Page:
Lutsen Mountains ski area. Photo by Jaye White
Jaye White

Forest Service opens public comment period on Lutsen Mountains expansion proposal

As WTIP has been reporting for several years, Lutsen Mountains would like to expand by adding more skiing opportunities to the recreation area. To grow, however, would mean use of U.S. Forest Service land. Lutsen Mountains is asking the Forest Service to consider a special use permit for the ski hill to allow it to expand.

On Sept. 10, the U.S. Forest Service published a draft environmental impact statement. This action opens a 45-day public comment period. After the public comment period, the Forest Service will revise the draft version of the environmental impact statement into a final version. The final document will be issued with the selection to allow an expansion of the ski resort or not, specifically Superior National Forest Supervisor Connie Cummins’s decision about whether or not to grant the special use permit.

The development of the proposed lifts, terrain, and guest services at Lutsen Mountains would require the authorization of an approximately 495-acre special use permit on Superior National Forest lands. If approved, the expansion would nearly double the size of the skiable area at the North Shore skiing destination.

Among the specifics in the request from Lutsen Mountain are:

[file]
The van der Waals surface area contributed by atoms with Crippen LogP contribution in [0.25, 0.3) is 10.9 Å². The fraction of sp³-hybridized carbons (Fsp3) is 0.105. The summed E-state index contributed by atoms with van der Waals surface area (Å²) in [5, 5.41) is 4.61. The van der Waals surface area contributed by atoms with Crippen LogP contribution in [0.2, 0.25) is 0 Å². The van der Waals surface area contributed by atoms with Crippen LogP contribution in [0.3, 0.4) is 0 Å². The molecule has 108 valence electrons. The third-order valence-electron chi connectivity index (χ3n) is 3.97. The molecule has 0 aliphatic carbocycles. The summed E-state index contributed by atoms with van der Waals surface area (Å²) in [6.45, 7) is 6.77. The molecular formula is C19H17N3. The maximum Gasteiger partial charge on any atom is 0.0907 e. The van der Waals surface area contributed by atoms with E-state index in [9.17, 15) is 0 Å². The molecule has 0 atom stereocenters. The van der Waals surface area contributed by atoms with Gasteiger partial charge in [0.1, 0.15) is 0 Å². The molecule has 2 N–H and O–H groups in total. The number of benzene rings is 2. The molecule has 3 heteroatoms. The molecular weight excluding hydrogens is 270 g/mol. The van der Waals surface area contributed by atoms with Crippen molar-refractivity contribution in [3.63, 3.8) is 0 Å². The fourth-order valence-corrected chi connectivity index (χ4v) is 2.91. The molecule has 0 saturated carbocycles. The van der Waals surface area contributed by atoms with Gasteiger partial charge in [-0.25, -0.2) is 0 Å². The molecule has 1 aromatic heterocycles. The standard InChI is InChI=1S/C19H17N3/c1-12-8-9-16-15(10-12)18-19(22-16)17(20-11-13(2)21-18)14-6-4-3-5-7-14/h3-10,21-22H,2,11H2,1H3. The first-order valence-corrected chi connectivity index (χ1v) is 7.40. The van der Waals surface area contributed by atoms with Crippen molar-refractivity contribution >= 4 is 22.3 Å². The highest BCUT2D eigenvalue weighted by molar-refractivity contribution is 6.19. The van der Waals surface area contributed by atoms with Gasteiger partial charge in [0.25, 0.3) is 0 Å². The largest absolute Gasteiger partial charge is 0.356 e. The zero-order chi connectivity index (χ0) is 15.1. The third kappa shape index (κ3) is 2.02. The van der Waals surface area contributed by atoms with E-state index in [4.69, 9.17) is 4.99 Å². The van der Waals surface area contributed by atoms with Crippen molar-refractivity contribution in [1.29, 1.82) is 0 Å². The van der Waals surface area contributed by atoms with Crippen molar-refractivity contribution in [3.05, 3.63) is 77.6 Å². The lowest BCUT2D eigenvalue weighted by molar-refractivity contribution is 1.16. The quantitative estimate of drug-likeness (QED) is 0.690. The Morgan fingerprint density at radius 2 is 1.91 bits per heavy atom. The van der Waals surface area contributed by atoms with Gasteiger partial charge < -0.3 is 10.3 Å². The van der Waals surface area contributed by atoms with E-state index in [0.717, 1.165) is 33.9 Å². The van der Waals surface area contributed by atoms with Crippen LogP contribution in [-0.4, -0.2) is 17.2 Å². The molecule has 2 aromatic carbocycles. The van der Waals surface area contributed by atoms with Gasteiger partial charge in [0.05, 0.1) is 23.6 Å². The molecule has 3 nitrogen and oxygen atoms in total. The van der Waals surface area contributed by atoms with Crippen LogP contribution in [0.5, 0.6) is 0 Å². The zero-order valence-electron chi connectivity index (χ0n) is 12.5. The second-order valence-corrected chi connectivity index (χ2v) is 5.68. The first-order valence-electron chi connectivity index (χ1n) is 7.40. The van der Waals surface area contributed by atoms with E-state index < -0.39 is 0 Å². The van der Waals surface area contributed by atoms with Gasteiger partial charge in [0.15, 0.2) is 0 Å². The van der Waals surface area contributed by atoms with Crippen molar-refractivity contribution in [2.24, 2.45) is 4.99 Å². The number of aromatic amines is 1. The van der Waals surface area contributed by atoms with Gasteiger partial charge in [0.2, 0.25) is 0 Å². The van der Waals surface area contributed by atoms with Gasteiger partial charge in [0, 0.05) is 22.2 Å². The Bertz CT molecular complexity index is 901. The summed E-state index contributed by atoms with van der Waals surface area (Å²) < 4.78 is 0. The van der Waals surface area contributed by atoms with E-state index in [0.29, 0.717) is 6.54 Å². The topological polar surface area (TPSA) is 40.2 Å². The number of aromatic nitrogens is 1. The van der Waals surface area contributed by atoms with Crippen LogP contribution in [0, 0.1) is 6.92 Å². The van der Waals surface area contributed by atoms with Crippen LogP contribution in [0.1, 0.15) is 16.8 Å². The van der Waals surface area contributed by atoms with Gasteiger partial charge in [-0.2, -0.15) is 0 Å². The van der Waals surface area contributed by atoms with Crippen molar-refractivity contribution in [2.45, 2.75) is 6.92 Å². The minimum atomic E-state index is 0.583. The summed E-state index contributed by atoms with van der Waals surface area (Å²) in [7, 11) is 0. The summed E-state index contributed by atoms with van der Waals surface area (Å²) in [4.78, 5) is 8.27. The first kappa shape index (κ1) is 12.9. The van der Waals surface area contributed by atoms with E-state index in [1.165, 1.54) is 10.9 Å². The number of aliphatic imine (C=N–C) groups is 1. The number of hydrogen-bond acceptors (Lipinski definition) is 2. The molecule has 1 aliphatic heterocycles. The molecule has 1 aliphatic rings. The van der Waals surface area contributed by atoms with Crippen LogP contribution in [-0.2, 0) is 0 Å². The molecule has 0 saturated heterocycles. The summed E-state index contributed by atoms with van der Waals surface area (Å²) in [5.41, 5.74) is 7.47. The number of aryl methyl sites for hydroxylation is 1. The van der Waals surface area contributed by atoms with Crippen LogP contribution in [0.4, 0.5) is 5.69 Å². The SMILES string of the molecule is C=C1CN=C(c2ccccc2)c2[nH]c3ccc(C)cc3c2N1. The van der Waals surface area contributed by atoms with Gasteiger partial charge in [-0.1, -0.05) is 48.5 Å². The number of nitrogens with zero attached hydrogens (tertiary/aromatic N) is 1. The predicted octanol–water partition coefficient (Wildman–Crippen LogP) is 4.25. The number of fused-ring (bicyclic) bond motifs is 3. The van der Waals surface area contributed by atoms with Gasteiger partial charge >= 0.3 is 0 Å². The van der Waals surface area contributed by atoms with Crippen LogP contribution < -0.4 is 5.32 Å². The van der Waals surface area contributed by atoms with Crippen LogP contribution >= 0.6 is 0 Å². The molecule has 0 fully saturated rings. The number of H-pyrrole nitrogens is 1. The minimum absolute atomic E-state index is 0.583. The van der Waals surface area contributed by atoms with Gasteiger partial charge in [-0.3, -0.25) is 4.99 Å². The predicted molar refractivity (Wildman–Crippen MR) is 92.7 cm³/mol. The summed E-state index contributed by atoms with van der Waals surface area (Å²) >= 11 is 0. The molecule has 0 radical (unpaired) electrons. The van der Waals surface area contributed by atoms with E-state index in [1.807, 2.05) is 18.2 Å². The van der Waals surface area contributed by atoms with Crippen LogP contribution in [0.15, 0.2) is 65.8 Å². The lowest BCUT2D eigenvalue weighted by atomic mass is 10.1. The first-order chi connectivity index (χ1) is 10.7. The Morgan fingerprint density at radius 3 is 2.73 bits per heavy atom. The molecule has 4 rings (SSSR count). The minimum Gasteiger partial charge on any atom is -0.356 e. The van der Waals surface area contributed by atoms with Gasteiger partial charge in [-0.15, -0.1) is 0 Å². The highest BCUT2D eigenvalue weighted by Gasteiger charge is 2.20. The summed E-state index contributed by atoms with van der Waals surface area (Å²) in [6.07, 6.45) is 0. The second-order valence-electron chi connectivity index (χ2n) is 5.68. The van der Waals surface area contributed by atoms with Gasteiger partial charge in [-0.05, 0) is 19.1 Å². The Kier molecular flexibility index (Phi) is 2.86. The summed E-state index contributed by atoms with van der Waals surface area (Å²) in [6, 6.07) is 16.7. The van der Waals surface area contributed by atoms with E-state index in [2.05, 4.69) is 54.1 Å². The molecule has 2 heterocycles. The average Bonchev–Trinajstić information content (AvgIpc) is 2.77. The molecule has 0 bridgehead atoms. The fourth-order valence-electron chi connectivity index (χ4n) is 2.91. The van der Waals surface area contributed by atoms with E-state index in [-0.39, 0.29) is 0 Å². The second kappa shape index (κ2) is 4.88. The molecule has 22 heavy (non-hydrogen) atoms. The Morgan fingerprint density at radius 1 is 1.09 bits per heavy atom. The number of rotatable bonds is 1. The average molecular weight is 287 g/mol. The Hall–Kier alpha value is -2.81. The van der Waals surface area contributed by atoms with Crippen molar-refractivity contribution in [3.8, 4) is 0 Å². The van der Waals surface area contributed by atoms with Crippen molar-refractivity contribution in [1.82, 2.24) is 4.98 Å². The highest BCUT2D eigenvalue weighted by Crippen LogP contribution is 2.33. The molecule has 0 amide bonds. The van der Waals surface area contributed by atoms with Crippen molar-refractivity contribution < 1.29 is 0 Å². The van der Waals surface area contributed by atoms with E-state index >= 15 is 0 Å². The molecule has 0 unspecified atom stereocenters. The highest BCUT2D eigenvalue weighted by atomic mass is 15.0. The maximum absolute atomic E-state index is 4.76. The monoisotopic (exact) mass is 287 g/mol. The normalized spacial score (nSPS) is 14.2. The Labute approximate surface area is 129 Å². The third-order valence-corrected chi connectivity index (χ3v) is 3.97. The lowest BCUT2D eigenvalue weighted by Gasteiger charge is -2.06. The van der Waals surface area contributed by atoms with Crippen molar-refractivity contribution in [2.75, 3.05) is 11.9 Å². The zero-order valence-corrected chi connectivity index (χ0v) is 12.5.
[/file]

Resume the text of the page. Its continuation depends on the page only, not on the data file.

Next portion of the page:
• Construction of seven new chairlifts and one surface lift;
  • Development of 324 acres of additional ski terrain, including approximately 175 acres of developed ski trails and 149 acres of gladed terrain;
  • Expansion of guest services including two new base facilities, maintenance facilities, a mountaintop chalet, and all associated infrastructure;
  • Expansion of ski patrol operations, including construction of an interim ski patrol duty station located in a similar location to the mountain-top chalet;
  • Development of approximately 1,260 additional parking spaces (630 at Moose Mountain and 630 at Eagle Mountain), construction of approximately five miles of permanent access roads, and construction of approximately 0.9 miles of temporary access roads; and
  • Installation of snowmaking coverage on all 175 acres of developed ski trails and construction of two snowmaking reservoirs with a combined capacity of 13 million gallons.

Click here to review the draft environmental impact statement.

While drafting the environmental impact statement, the Forest Service developed a list of concerns associated with the request from Lutsen Mountains. Included among the concern areas is that issuing the permit to Lutsen Mountains could decrease, inhibit, or remove tribal access to resources reserved under the 1854 Treaty. The document reads that “construction of the proposed projects may reduce the extent and productivity of mature maple stands (sugar bush stands), wild rice waters, and hunting/fishing resources.”

Other concerns listed by the Forest Service include climate change impacts, including short-term construction-related activity, burning, and transportation related to timber removal. The Forest Service also notes that increases in visitation could result in localized impacts to air quality as well as greenhouse gas emissions.

WTIP spoke with Lutsen Mountains co-owner Charles Skinner in late 2019 about the proposal and he explained the project and the review process.

Lutsen Mountains was established in 1948. It is home to 95 runs across four mountains.

Past improvements at the ski hill include installation of a high-speed, six-passenger chairlift in 2013 and an eight-passenger gondola in 2015.